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European Commissioner responsible for Research, Innovation and Science
"The Horizon 2020 programme: what's in it for SMEs"
2nd European SME Convention /Brussels
1 October 2012
Ladies and Gentlemen,
Thank you very much for welcoming me to the 2nd European SME Convention, organised by UEAPME.
SMEs in many Member States are severely hit by the crisis. Creating new SMEs or helping them to grow has become ever more important because we need thriving and innovative enterprises to get the European economy back on track, to provide growth and jobs.
So, I am delighted to have this opportunity to talk about how European Research and Innovation Policy is currently supporting SMEs, about recent developments and our plans for the future under Horizon 2020.
The main source of growth in Europe is our capacity to create new knowledge and to transform ideas into commercially-attractive products and services. The European Union is serious about revitalising its economy, and this means finding better ways to involve and support SMEs in the research and innovation process.
We must commercialise our scientific and technological advances faster and more fully so that we can face and, indeed, profit from global competition. This is where entrepreneurs and SMEs are crucial. SMEs have the agility to bring technological breakthroughs and service innovations more quickly to market.
SMEs are drivers of innovation – and this is regardless of whether they are traditional crafts enterprises or young high-tech companies, whether they are mainly active in local markets or have customers world-wide.
That is why, under Innovation Union, we are working hard to establish the conditions that will let SMEs flourish. The European Commission has already made four legislative proposals on the framework conditions that will help innovators and businesses, and SMEs in particular, to get their ideas to the market. Let me say a few words about each of these.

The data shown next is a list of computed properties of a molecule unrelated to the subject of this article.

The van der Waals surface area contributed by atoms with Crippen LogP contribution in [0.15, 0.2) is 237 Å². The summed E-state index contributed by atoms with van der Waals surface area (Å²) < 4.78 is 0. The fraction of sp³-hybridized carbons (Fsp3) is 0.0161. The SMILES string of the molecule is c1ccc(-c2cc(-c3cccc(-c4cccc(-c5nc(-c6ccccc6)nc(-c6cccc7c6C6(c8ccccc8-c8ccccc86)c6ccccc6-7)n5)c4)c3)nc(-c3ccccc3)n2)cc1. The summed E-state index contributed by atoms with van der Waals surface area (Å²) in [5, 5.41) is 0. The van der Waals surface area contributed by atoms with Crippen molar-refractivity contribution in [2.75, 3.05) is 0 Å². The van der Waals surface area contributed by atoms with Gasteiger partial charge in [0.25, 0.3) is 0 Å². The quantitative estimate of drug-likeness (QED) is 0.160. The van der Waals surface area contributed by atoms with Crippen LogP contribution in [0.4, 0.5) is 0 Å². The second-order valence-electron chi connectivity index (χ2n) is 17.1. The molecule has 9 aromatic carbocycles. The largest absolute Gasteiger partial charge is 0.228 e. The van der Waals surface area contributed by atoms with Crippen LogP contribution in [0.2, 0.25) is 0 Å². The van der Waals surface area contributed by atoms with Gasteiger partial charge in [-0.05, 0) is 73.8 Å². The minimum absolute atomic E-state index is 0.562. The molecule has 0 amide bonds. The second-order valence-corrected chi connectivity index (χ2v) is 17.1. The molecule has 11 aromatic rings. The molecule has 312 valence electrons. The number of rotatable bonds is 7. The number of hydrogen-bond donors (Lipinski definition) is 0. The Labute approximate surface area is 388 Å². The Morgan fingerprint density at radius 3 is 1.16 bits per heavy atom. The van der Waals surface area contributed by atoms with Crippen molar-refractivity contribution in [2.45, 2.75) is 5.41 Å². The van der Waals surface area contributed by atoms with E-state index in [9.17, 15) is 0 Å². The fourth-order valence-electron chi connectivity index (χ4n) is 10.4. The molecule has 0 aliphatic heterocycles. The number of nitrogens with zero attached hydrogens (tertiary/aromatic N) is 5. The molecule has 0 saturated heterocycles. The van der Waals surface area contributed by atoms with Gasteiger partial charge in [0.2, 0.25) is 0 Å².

The excessive cost of patenting across the EU is a burden that falls disproportionately on SMEs. The European Commission's proposal for unitary patent protection will reduce the costs by up to 80%.
The standardisation package aims to modernise the system so that standard-setting is 50% quicker by 2020.
Last December, the Commission proposed a new venture capital regime so that funds can easily raise capital across Europe, and support growing businesses with a European and global perspective.
Again in December, the Commission made a proposal to modernise EU public procurement legislation, including concrete measures to facilitate innovation.
All of these actions, and many other initiatives under Innovation Union, are meant to create an innovation-friendly eco-system with better links between research and business and more investment in research and innovation.
But besides these major policy initiatives, we are also taking action at the European level to ensure that SMEs receive the right financial support at the right time.
The 2011 report on the State of the Innovation Union shows that public spending on research and innovation is crucial for the short-term resilience of our economies and essential for future growth. Those countries that have maintained or increased their investment in education, research and innovation are weathering the economic storm better, and are well placed to bounce back quickly.
The European Commission champions the importance of research and innovation for growth and jobs. This is why we launched innovation Union, and why we have proposed to increase European support for research and innovation to 80 billion Euro under the new Horizon 2020 programme.
Yes, this is ambitious, but is also a timely and necessary investment in the sources of growth and jobs.
I am very pleased that UEAPME and other SME representatives have declared strong support for Horizon 2020, in particular the raft of measures dedicated to SMEs.
Horizon 2020 will fill gaps in funding for high-risk research and innovation by SMEs. It will create business opportunities out of the need to tackle major societal challenges. It will strengthen productivity and innovation capacity and it will help innovative SMEs to grow.
Let me explain, first, the overall thrust of the programme: Horizon 2020's simplified structure is composed of three distinct, yet mutually reinforcing priorities:
Horizon 2020 introduces real simplification, which is of real interest to SMEs. We are proposing to cut red tape cut across the board, and the simpler programme architecture will make it easier for applicants to see where the opportunities lie. I am keen to increase the participation of SMEs in the programme and, more importantly, to enhance the impact of the funding they receive.